amla green

Your body is complex, and when some organ malfunctions, you may experience major discomfort or suffer a severe disease. This is the case for your diabetes—your pancreas produces little or no insulin, and your body’s sugar rises to an unhealthy level. There are different types of diabetes with a variety of symptoms and treatments.

If you’re newly diagnosed, don’t fret. There are plenty of ways you can manage your illness naturally.



Amla, or the Indian gooseberry, is a fruit that grows on trees found primarily in the Middle East and India. Its high levels of antioxidants and vitamin C make it the perfect supplement for boosting the immune system and improving circulation.

With diabetes in mind, other gooseberry benefits are the reduction in blood sugar. Gooseberries contain chromium, which ignites insulin production in the pancreas allowing for sugar to be moved from the bloodstream to be used as fuel. A study conducted in 2011 by the International Journal of Food Sciences supported this claim when it concluded that regular use of amla reduced both glycemic and lipid levels of those with type 2 diabetes.


Amla is generally not sold in stores as a fruit because the taste is very sour, and the fruit is tough to eat. However, you can reap the gooseberry benefits by buying the powder to make tea and smoothies, add the oil or spice to food, or simply take the supplement tablets.




Ginger comes from a flowering plant that originated in Southeast Asia. Previously, Asians used it mostly to add a certain zest to a variety of foods but quickly realized its value as a digestive aid. Today, you can use ginger in various forms to relieve indigestion and nausea.

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Initially, scientists could not find enough research on the relationship between ginger and the symptoms of diabetes. However, that changed in 2013 when the Journal of Ethnic Foods declared that when combined with a healthy diet and other lifestyle modifications, ginger root can lower blood sugar. For this reason, it is often included in current treatment regimens to stimulate your body’s production of insulin.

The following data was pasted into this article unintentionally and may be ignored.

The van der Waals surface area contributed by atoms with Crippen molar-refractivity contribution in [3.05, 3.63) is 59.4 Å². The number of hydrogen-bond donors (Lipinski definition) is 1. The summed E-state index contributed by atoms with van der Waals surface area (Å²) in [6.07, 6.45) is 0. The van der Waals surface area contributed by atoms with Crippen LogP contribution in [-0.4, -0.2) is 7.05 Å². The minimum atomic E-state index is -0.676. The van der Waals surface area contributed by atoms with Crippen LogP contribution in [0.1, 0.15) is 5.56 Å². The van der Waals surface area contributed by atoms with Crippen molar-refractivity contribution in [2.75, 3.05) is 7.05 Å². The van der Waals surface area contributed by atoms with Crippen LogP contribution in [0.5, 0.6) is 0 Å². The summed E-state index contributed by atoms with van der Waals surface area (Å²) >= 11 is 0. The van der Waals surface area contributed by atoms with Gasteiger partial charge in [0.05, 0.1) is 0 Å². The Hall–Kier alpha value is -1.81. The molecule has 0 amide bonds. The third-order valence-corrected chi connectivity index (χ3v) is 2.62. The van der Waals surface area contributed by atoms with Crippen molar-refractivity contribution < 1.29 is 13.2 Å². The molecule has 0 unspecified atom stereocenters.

Ginger root is readily available in supermarkets and health food stores. You can drink ginger tea, wine or lemonade, dice or grate the root into your food, or eat ginger candy.




Cinnamon is a flavoring spice that comes from the inner bark of trees from the Cinnamomum genus. It ranks second in popularity only to black pepper across the US and Europe. It is similar to ginger for its antioxidant properties and in medieval times, was used by doctors to treat coughs and sore throats.


Reports on its efficacy in treating diabetes have been contradictory. A study published in Diabetes Care in 2003 indicated that there is some correlation between cinnamon use and reduced blood sugar, but the positive effects were short-term. Cinnamon can be purchased at any grocery store.


Each of these organic remedies have diabetes-fighting benefits. Though the common prescription generally includes a healthy diet, an exercise program, medications, and supplements, no one course offers a cure.


If you are interested in adding one of these remedies into your disease management plan, you should discuss any changes to your diet with your healthcare provider.

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